Thesis defense Megan Herbert (Donders Series 155)
8 July 2014
Promotor: Prof.dr. B. Bloem, copromotors: dr. M. Verbeek, dr. H.B. Kuiperij
Facing uncertain diagnosis: the use of CSF biomarkers for the differential diagnosis of neurodegenerative diseases
It can be difficult to distinguish one neurodegenerative disease from another because many of the symptoms occurring at disease onset in the one can be the same or similar to that of another disease. Therefore, the true cause of the symptoms may not be known for an extended period of time. During that time, many patients face an uncertain diagnosis. When this happens, it’s also difficult for doctors to determine optimal treatment and/or counselling of the patient because some of the medications used to treat one neurodegenerative disease can worsen symptoms when used to treat another disease.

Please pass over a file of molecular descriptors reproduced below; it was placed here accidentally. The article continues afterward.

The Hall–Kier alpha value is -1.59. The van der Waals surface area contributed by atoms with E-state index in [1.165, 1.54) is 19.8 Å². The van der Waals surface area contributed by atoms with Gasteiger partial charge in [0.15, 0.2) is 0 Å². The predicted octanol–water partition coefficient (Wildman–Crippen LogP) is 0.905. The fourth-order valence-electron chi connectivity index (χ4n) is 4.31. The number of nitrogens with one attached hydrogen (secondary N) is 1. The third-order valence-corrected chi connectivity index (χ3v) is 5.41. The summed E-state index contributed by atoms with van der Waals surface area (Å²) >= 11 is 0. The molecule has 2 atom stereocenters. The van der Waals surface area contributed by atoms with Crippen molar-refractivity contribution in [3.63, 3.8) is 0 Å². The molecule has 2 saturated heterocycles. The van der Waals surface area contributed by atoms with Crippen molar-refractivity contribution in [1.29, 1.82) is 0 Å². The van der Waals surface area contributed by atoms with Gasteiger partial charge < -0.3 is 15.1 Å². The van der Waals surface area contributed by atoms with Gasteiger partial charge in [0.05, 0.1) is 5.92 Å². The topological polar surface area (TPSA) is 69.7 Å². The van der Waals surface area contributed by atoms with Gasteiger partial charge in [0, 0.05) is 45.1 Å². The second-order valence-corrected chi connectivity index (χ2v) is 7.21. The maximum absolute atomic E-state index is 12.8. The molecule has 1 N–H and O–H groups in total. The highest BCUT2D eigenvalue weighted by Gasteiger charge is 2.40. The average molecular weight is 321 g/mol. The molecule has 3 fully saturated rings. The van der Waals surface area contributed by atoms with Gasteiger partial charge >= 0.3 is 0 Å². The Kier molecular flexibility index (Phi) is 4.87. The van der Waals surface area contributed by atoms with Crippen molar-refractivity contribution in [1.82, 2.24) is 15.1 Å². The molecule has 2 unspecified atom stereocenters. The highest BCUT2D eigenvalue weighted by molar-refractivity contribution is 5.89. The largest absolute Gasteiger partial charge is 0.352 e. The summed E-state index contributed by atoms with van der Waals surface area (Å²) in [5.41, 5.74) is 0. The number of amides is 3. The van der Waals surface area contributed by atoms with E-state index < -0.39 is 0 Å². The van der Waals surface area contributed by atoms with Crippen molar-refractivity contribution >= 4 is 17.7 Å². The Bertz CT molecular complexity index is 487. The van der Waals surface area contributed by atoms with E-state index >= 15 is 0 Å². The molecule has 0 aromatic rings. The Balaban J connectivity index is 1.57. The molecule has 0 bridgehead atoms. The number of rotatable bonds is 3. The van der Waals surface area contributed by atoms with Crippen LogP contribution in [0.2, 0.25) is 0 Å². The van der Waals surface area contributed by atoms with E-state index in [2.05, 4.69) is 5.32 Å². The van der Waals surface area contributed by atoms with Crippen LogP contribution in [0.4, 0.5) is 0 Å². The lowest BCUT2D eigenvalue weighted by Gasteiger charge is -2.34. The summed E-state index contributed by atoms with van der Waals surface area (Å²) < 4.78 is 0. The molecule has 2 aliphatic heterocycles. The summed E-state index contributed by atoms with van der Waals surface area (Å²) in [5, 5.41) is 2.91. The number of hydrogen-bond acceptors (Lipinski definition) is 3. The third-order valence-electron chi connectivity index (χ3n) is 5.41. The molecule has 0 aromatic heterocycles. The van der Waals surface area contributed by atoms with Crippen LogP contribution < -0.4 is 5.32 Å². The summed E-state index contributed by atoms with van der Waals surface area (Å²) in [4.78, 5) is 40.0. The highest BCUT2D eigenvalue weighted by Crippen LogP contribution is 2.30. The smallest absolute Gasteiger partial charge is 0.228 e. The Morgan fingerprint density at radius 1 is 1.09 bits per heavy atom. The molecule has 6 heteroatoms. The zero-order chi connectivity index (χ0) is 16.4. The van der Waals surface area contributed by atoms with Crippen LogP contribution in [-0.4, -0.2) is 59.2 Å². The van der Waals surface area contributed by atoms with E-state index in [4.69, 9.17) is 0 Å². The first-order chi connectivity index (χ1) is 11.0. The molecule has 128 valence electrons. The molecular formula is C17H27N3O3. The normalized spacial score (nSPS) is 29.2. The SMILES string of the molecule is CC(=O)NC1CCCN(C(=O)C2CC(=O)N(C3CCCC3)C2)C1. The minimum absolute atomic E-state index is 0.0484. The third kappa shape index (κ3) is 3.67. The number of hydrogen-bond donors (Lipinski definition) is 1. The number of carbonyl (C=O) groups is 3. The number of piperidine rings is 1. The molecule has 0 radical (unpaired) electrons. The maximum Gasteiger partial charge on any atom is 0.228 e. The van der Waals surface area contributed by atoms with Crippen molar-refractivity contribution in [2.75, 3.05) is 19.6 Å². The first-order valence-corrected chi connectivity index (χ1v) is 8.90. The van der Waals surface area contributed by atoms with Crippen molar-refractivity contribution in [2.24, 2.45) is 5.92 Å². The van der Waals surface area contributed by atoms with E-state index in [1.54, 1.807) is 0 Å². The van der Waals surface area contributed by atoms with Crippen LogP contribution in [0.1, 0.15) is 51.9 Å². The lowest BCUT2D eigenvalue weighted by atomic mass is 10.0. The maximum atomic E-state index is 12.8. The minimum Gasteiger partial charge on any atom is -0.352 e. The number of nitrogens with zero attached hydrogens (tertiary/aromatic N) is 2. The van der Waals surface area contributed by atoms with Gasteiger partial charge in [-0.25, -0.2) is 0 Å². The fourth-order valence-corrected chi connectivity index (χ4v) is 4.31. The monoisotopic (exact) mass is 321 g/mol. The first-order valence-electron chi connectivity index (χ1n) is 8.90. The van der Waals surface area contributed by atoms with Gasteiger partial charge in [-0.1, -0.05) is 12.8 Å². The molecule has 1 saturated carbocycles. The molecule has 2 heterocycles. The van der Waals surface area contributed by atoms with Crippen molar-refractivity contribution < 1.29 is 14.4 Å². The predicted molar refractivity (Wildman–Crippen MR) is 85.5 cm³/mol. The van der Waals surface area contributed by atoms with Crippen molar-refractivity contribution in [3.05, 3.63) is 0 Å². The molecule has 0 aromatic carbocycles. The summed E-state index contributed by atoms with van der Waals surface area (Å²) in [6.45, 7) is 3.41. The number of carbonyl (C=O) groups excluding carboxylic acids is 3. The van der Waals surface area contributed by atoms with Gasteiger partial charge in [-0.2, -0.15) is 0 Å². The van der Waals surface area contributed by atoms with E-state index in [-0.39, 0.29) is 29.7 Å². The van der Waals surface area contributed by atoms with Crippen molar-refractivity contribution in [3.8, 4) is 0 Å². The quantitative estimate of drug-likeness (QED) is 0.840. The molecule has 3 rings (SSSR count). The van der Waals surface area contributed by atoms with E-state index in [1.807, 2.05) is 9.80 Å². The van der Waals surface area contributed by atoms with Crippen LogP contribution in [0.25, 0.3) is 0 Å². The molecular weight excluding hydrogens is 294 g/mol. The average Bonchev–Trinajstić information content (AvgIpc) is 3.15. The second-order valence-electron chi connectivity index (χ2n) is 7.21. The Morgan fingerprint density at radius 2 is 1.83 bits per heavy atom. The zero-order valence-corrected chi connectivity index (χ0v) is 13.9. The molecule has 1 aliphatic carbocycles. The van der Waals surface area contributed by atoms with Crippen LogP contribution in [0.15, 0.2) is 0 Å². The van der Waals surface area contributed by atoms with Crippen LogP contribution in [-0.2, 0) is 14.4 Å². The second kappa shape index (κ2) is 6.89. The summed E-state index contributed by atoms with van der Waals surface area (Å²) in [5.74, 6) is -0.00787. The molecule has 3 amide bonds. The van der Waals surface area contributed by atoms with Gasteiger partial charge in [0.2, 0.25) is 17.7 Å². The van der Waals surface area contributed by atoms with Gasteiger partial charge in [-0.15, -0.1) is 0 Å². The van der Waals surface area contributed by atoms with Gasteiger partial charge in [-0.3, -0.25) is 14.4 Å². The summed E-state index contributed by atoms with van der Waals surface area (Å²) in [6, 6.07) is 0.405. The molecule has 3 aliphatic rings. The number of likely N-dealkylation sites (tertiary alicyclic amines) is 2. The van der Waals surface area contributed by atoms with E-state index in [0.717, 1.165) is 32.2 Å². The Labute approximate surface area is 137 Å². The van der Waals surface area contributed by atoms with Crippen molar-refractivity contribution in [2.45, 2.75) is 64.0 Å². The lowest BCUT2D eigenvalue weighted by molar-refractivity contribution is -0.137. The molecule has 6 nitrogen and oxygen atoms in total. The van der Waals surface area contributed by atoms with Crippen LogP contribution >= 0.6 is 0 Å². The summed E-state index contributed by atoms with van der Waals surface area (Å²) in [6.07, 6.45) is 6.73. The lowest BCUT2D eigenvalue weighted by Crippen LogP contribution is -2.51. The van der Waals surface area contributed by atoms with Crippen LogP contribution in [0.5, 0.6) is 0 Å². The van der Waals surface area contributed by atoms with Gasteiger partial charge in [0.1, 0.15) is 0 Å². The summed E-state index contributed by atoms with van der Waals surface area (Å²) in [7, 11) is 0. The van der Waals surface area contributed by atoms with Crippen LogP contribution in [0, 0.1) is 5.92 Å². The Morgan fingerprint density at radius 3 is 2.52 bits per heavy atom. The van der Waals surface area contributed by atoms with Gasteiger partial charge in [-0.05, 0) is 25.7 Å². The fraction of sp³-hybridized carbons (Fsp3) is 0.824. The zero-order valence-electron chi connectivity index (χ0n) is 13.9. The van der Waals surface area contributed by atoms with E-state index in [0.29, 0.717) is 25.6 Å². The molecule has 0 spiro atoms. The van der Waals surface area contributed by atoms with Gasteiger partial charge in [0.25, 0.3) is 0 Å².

Cerebrospinal fluid (CSF) surrounds the brain and exchanges molecules with the brain. Many of the pathological processes occurring in the brain are reflected by changes in the levels of these molecules in the CSF. Therefore, aberrant levels of CSF proteins that reflect specific pathological processes in the brain, may be useful as biological markers (biomarkers) for diagnosing neurodegenerative diseases. In this thesis I aimed to evaluate the diagnostic value of both stand-alone CSF biomarkers and combinations of CSF biomarkers for the diagnosis of some common neurodegenerative diseases. In particular, I looked at the diagnostic value of CSF biomarkers for distinguishing neurodegenerative diseases that are seemingly similar. We found several candidate CSF biomarkers that were useful for differentiating between neurodegenerative diseases. For example, the proteins neurofilament light chain and DJ-1were useful for distinguishing between Parkinson’s disease and multiple system atrophy; and a combination of biomarkers (MHPG, amyloid-β42, total tauand phosphorylated tau proteins) was useful for distinguishing Alzheimer’s disease from dementia with Lewy bodies but not other forms of dementia.